Portisch on the Sicilian Defense: 3 Things to Learn

Portisch on the Sicilian Defense: 3 Things to Learn

Portisch Lajos does not need any introduction to the chess community, but if you are a beginner, you may want to read more about this amazing player. He was 8 times Hungarian Champion, participated in 20 Olympiads from 1956 to the year 2000 representing Hungary, and won 11 Olympic medals. In his prime, Portisch qualified for the Candidates cycle more than once and won numerous tournaments around the world.

He is a player with a universal style whose games are a great source of learning.  We are without a single doubt talking about one of the greatest chess legends of all time.

Portisch played a variety of openings but one of his favorites was the Kan variation of the Sicilian. This variation, considered second class by today’s standards of modern theory, allowed Portisch to show his creativeness and versatile style. It is important to state that back then this Sicilian was not yet so well analyzed and the impact of the computer engine hadn’t arrived yet; happy days. Nevertheless, these old ideas can be new again on any given day.

In the following games we will have a look at three great victories of Portisch which show the main themes of these Sicilian structures. Personally, I believe Portisch was one of the great experts of the Sicilian in general, Kasparov or Fischer level.

Yes, that much.

It is useful for you to try and solve the diagrams before going through the games.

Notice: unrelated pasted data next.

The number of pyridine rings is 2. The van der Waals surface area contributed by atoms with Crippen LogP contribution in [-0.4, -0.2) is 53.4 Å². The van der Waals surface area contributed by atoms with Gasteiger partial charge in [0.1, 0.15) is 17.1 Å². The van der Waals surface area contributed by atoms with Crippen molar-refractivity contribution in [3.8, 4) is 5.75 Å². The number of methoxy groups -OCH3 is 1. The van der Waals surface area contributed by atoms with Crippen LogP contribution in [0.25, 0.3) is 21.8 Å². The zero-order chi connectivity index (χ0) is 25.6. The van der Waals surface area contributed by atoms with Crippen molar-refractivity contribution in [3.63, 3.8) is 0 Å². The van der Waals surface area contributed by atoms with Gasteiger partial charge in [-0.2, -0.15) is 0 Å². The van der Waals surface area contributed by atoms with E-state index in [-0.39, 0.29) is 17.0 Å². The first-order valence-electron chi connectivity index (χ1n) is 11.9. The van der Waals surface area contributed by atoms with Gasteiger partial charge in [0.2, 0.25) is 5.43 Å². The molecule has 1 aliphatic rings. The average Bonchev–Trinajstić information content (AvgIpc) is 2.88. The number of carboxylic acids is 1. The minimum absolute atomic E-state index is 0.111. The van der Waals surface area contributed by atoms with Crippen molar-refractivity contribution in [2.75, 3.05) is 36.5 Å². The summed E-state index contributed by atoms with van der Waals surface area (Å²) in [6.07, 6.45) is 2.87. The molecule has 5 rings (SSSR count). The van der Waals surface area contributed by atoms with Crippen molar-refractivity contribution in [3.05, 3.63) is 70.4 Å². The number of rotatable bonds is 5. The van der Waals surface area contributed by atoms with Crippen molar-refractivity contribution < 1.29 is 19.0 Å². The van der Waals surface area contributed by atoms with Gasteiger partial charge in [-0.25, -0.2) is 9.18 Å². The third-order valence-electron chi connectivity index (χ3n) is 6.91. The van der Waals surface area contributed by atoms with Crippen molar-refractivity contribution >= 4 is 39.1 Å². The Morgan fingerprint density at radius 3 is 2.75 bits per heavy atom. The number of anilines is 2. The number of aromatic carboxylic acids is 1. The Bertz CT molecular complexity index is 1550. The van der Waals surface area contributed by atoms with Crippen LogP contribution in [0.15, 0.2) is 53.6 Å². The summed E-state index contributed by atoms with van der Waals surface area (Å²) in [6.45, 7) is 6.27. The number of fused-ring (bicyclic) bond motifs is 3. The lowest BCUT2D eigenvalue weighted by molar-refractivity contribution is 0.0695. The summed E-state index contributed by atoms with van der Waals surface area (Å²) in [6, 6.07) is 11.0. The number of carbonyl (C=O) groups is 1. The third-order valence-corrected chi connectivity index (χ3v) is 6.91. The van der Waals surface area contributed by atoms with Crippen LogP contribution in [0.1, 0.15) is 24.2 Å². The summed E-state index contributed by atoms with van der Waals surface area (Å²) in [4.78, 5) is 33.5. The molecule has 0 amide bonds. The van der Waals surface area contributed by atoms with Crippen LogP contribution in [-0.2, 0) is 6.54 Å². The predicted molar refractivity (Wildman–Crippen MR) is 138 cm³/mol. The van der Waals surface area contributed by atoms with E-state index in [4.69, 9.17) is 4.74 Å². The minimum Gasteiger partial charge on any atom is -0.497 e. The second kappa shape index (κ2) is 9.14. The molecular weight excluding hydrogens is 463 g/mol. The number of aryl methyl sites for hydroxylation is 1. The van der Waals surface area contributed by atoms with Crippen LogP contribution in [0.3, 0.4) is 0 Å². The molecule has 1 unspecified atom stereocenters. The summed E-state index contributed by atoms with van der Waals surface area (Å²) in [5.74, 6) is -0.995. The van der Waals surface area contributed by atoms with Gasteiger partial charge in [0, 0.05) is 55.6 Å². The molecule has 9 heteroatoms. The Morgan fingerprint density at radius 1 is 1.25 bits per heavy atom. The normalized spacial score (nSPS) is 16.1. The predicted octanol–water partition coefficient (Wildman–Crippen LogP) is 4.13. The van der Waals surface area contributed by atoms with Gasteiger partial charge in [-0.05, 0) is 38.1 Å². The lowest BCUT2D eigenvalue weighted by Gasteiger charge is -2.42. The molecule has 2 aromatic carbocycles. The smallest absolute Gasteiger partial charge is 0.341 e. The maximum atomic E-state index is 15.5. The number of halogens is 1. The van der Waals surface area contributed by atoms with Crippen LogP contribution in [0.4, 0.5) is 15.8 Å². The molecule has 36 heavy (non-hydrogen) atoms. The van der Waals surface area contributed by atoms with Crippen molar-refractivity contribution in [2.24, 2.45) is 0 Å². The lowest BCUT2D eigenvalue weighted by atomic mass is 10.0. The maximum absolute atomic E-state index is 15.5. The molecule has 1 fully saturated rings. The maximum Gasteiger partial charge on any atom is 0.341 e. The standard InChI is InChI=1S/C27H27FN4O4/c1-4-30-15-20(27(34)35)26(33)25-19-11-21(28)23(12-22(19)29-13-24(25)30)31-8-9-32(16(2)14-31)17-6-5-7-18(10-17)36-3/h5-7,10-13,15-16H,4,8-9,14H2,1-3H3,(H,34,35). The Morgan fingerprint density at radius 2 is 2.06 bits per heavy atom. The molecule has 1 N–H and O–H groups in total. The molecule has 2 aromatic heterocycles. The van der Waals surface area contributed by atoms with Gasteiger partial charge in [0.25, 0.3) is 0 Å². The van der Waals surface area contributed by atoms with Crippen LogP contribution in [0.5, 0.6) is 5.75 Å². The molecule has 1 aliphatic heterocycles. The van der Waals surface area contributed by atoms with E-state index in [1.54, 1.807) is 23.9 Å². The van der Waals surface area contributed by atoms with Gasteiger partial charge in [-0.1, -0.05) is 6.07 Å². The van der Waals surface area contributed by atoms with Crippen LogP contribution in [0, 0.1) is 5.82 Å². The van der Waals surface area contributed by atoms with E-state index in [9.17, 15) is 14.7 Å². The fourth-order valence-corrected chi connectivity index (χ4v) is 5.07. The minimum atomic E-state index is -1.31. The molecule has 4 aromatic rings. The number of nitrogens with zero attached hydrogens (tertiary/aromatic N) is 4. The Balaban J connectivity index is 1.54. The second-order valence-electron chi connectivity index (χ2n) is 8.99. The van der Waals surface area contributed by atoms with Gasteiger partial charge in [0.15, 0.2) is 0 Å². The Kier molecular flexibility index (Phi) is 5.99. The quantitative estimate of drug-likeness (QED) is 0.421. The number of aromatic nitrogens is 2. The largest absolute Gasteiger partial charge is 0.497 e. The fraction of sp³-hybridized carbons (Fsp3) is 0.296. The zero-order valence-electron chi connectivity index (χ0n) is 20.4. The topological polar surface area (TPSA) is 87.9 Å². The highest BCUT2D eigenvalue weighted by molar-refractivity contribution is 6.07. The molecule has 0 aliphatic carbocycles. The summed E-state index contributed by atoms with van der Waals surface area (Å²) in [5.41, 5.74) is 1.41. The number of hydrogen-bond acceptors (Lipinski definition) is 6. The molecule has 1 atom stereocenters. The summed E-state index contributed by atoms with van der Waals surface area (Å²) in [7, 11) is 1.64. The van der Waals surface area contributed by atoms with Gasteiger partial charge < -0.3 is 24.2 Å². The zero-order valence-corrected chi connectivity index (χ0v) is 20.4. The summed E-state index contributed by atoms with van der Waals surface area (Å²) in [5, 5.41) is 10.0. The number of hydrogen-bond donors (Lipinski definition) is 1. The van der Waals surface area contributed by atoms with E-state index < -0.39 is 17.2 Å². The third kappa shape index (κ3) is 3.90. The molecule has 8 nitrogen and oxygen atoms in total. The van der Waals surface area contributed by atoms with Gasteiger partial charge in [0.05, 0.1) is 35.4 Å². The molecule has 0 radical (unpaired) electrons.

Sicilian Defense: Game 1 – Strategy in the Najdorf


Larsen, B – Portisch, L
Tilburg 1981

White has just played 12.f4?

With what move can black take over the initiative and obtain a better position?

White has failed to restrict black’s play on the queenside and doesn’t have great control of the center.

The move 12.f4 allowed Portisch to play 12…h6! Obtaining the two bishops and a free play on the queenside led eventually to a win for the black.

Portisch: Game 2 – Strategy in the Hedgehog


Anka, E – Portisch, L
Hungary 2003

We have a typical Hedgehog position with white dominating more space and black waiting on the third rank. However, there are a few differences here; white’s knight is out of play on a3, and the location of the dark-squared bishop on g3.

Altogether, it seems as if white lacks coordination. Can you spot a way for black to improve his position and take advantage?

There are a few good moves for black here, but Portisch played the most ambitious one – 15…Qa5! With a nice switch to the kingside afterward with Qg5. Black takes over the initiative and the ideas with Nf4 are difficult to prevent.

Looking for more on this topic? Look at Fabulous Hedgehog: A Must-Have System for Every Chess Player.

Sicilian Defense: Game 3 – A Sicilian Sacrifice


Ermenkov,E – Portisch,L
Skara 1980

Black has obtained a dream position. White’s strategy is to gain full control over square d5, but in this case, he is not close to achieving his goal. Can you see what thematic move black can play to take over the initiative?

Of course, if you are familiar with the Sicilian this move is not difficult. Portisch played 14…Rxc3!

A thematic sacrifice that gives black excellent play for the exchange. Black ruins white’s pawn structure and at the same time wins the battle for the d5 square, picking a pawn on the way. The game is an excellent example of the exchange sacrifice in Sicilian Defense.

Portisch: Conclusion

We hope that you have enjoyed the examples shown above and your curiosity to go over more of Portisch’s games have been switched after reading this article.

Looking for more on Sicilian Defense? Look at The Dragon – Kamsky’s Way.

Thank you for reading and feel free to share your thoughts with us!

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Updated 12.21.2023